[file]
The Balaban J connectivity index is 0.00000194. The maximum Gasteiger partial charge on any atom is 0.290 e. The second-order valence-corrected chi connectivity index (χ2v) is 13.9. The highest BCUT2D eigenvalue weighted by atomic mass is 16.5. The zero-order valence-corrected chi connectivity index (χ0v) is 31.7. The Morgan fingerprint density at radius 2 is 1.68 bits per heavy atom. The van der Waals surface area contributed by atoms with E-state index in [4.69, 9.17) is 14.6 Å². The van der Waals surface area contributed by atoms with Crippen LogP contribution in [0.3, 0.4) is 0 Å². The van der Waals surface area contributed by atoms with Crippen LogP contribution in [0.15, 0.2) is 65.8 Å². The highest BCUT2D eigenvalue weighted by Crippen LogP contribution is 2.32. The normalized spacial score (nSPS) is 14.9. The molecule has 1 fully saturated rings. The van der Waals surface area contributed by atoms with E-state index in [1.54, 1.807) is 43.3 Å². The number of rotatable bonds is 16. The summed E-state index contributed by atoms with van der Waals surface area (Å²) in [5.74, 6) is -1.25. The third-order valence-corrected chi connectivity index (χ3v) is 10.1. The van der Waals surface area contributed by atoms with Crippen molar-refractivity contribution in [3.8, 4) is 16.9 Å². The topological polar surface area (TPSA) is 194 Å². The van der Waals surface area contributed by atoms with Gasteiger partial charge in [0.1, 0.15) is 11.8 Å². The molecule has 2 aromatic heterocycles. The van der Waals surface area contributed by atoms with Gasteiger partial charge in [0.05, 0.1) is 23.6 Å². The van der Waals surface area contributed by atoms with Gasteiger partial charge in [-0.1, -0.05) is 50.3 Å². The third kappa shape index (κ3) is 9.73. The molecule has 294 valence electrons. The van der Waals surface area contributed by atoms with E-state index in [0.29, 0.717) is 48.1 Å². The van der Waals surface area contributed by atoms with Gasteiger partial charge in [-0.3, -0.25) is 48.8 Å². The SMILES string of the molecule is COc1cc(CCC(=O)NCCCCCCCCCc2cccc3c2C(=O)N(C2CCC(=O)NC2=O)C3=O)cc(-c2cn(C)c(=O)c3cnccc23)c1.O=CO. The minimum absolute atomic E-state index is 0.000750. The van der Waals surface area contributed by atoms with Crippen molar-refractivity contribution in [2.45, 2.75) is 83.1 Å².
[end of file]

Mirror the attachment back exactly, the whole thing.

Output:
The Balaban J connectivity index is 0.00000194. The maximum Gasteiger partial charge on any atom is 0.290 e. The second-order valence-corrected chi connectivity index (χ2v) is 13.9. The highest BCUT2D eigenvalue weighted by atomic mass is 16.5. The zero-order valence-corrected chi connectivity index (χ0v) is 31.7. The Morgan fingerprint density at radius 2 is 1.68 bits per heavy atom. The van der Waals surface area contributed by atoms with E-state index in [4.69, 9.17) is 14.6 Å². The van der Waals surface area contributed by atoms with Crippen LogP contribution in [0.3, 0.4) is 0 Å². The van der Waals surface area contributed by atoms with Crippen LogP contribution in [0.15, 0.2) is 65.8 Å². The highest BCUT2D eigenvalue weighted by Crippen LogP contribution is 2.32. The normalized spacial score (nSPS) is 14.9. The molecule has 1 fully saturated rings. The van der Waals surface area contributed by atoms with E-state index in [1.54, 1.807) is 43.3 Å². The number of rotatable bonds is 16. The summed E-state index contributed by atoms with van der Waals surface area (Å²) in [5.74, 6) is -1.25. The third-order valence-corrected chi connectivity index (χ3v) is 10.1. The van der Waals surface area contributed by atoms with Crippen molar-refractivity contribution in [3.8, 4) is 16.9 Å². The topological polar surface area (TPSA) is 194 Å². The van der Waals surface area contributed by atoms with Gasteiger partial charge in [0.1, 0.15) is 11.8 Å². The molecule has 2 aromatic heterocycles. The van der Waals surface area contributed by atoms with Gasteiger partial charge in [0.05, 0.1) is 23.6 Å². The van der Waals surface area contributed by atoms with Gasteiger partial charge in [-0.1, -0.05) is 50.3 Å². The third kappa shape index (κ3) is 9.73. The molecule has 294 valence electrons. The van der Waals surface area contributed by atoms with E-state index in [0.29, 0.717) is 48.1 Å². The van der Waals surface area contributed by atoms with Gasteiger partial charge in [-0.3, -0.25) is 48.8 Å². The SMILES string of the molecule is COc1cc(CCC(=O)NCCCCCCCCCc2cccc3c2C(=O)N(C2CCC(=O)NC2=O)C3=O)cc(-c2cn(C)c(=O)c3cnccc23)c1.O=CO. The minimum absolute atomic E-state index is 0.000750. The van der Waals surface area contributed by atoms with Crippen molar-refractivity contribution in [2.45, 2.75) is 83.1 Å².